The Gold Sale is not Over (GLD)

The Gold Sale is not Over (GLD)


The truth about the precious metals is that they represent such a small corner of the investment universe no one should really pay them much attention.


When you consider that the 25 biggest gold miners on the planet collectively don’t even possess the market cap of Apple Inc., you begin to understand that the consideration this quarter garners is entirely out of proportion to its relative worth in dollar terms.


Yet gold will always remain a focal point for investors and traders because its millennia-old allure is not measured in dollars.


Gold transcends time. For many, gold transcends money. Why? Because gold is not given to the transient comings and goings of the latest investment fad, of the Polaroids and Edsels and hoola-hoops of this world.


As the chart below shows, the cornerstones of American business will rise and fall, and in no time at all are gone with the wind.

DOW COMPONENTS, 1959: Where are they now?



Gold, however, is now in trouble.

And even the gold bugs see it.


After staging a three-month-long attempted comeback from its previous lows in March, the shiny metal has now succumbed to the forces of gravity, disinterest and outright loathing, plumbing once again to new lows. The bear market is therefore still in force, though in our opinion, the bottom for the metal is now finally in sight.




We feel this will be the last swoon for gold and silver, the move that makes orphans of the gold bug set and creates a tremendous money-making opportunity in the precious metals that’ll dwarf gold’s multi-year year run-up through 2011, seen above at left.


But for now, lower prices are in store.

Consider –


  • After cracking through support at 110, the next major line of defense emerges at GLD 70, the 2008 bear market bottom. And that’s a long way down.
  • And we’ll most certainly be headed in that direction because there’s absolutely no sign of panic yet among investors. To wit, volume
    numbers have remained constant to lower ever since the latest down-leg began back in January (in blue).
  • We also see little sign from the RSI indicator that a near term low is at hand (black circle) – indeed, we see plenty of space for RSI downside on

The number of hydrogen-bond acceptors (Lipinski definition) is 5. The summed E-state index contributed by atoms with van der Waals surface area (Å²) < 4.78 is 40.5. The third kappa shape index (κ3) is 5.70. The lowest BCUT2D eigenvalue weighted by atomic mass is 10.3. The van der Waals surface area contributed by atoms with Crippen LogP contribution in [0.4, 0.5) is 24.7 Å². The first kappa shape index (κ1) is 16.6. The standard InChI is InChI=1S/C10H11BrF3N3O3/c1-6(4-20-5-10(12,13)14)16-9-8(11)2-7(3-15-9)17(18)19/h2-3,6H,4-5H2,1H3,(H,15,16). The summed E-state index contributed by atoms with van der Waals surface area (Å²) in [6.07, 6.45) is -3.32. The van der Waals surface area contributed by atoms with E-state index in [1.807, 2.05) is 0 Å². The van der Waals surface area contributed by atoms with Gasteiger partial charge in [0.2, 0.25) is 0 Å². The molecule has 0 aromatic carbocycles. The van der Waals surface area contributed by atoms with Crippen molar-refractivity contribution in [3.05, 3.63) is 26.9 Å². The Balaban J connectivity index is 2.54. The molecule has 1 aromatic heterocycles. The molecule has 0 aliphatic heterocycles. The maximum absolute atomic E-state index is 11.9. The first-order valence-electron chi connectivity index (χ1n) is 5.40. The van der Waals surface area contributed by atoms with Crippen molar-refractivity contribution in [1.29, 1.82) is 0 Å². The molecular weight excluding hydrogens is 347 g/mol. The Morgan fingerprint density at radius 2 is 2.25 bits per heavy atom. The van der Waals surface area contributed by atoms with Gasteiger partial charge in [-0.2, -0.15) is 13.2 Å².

the chart.


Now, granted, this is a weekly chart, and the daily chart does indicate some measure of selling pressure and an oversold RSI. But after four years of declines, my friends, you can be sure that we will get a weekly oversold read on the RSI before this is through.

Where’s the Bottom?


As we’ve stated numerous times, it’s more than likely we’ll see some sort of low just below $900, as that’s where the simple Fibonacci retracement level for the metal resides. Whether she bounces higher from there for good or just pauses before tumbling still lower is not for us to say. We’ll have to check the technicals and sentiment levels at that stage and, of course, gauge exactly where the rest of the financial world is situated before we make any pronouncements.


As we’re wont to say, all these levels are ‘moving targets’, and we can only know when we arrive there whether there’s more to come on the downside or it’s safe to start loading up again.


In the meantime, of course, there’s money to be made from gold, and, as usual, we’re using the SPDR Gold Trust (NYSE:GLD), that most eloquent investment proxy for the physical metal, as our profit-making vehicle of choice.




Let’s take a moment to glance at a shorter term chart of the metal to gather our bearings.


Below is six month’s worth of trade on GLD, and as you can see we’ve broken below support at the former lows at $110 (in red). Moreover, we also have all the moving averages unfurled and streaming lower, a very bad sign for those hoping for an imminent rebound.


Take a look –




The chart is outright depressing for the true-believer crowd. But not to worry, race fans; every dog has his day. It’s just that this puppy’s gonna need some patience.



1.  This week’s decline is shaping up as a runaway gap (black square at top), a formation that generally doesn’t look back. Rather, in the short term, at
least, it tends to gather momentum.


2.  Daily volume is also picking up, a sign that we me be seeing the beginning of a capitulatory event, and one that generally brings with it an avalanche
of sellers.


If it’s the case that we’re in the midst of a genuine bottom here, then volumes will have to expand significantly. If it turns out to be just a three or four day selling affair, which we fully expect, then count on lower prices – possibly deeply lower – in the months ahead.


That said, the fall below RSI 20 (black box at bottom) indicates that we’ll likely get a short term slowdown in the selling. And while we may not get a full scale reversal at this stage, counting on those aforementioned declines over the next week or two may lead to disappointment.

Our Best Estimate…


The selling happened. It’s going to abate for a spell. But it should resume in force before too long.


To that end, we’ve custom tailored a trade to exploit that precise outcome.


On one side, we’re going to take advantage of all the current volatility in the precious metals market by selling CALLs on GLD. As volatility rises, the price of options explodes, and a savvy trader capitalizes on that by selling premium.


We’re then going to apply those funds toward a longer dated purchase of PUTs on GLD, thereby cutting our costs drastically for the opportunity to play for more downside.


And it goes like this –

Options Trader Elite recommends you sell four (4) GLD August 28th 108 CALLs for $0.50 each and buy the GLD December 95 PUT for $1.55 for a
total credit of $0.45 on the trade.


With kind regards,

Hugh L. O’Haynew, Senior Analyst

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